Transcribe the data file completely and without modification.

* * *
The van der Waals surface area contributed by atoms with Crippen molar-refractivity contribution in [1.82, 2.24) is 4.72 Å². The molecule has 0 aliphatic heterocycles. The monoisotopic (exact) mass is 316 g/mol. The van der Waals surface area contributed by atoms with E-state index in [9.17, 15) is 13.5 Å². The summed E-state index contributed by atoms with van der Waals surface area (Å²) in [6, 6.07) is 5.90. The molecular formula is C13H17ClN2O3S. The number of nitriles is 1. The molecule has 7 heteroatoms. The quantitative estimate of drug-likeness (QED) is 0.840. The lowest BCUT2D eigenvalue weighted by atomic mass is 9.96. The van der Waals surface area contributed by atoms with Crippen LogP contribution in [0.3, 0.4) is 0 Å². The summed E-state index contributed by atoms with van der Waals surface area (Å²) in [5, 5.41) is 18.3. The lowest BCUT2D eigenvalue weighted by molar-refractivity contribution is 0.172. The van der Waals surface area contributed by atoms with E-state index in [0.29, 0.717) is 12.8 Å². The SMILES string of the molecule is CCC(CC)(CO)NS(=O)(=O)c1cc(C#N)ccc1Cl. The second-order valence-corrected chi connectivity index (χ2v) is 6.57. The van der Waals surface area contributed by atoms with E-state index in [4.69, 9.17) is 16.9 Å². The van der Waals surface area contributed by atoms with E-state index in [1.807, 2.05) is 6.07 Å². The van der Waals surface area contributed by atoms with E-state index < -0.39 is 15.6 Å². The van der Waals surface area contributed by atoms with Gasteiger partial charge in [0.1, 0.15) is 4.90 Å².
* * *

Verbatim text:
The van der Waals surface area contributed by atoms with Crippen molar-refractivity contribution in [1.82, 2.24) is 4.72 Å². The molecule has 0 aliphatic heterocycles. The monoisotopic (exact) mass is 316 g/mol. The van der Waals surface area contributed by atoms with E-state index in [9.17, 15) is 13.5 Å². The summed E-state index contributed by atoms with van der Waals surface area (Å²) in [6, 6.07) is 5.90. The molecular formula is C13H17ClN2O3S. The number of nitriles is 1. The molecule has 7 heteroatoms. The quantitative estimate of drug-likeness (QED) is 0.840. The lowest BCUT2D eigenvalue weighted by atomic mass is 9.96. The van der Waals surface area contributed by atoms with Crippen LogP contribution in [0.3, 0.4) is 0 Å². The summed E-state index contributed by atoms with van der Waals surface area (Å²) in [5, 5.41) is 18.3. The lowest BCUT2D eigenvalue weighted by molar-refractivity contribution is 0.172. The van der Waals surface area contributed by atoms with E-state index in [0.29, 0.717) is 12.8 Å². The SMILES string of the molecule is CCC(CC)(CO)NS(=O)(=O)c1cc(C#N)ccc1Cl. The second-order valence-corrected chi connectivity index (χ2v) is 6.57. The van der Waals surface area contributed by atoms with E-state index in [4.69, 9.17) is 16.9 Å². The van der Waals surface area contributed by atoms with E-state index in [1.807, 2.05) is 6.07 Å². The van der Waals surface area contributed by atoms with E-state index < -0.39 is 15.6 Å². The van der Waals surface area contributed by atoms with Gasteiger partial charge in [0.1, 0.15) is 4.90 Å².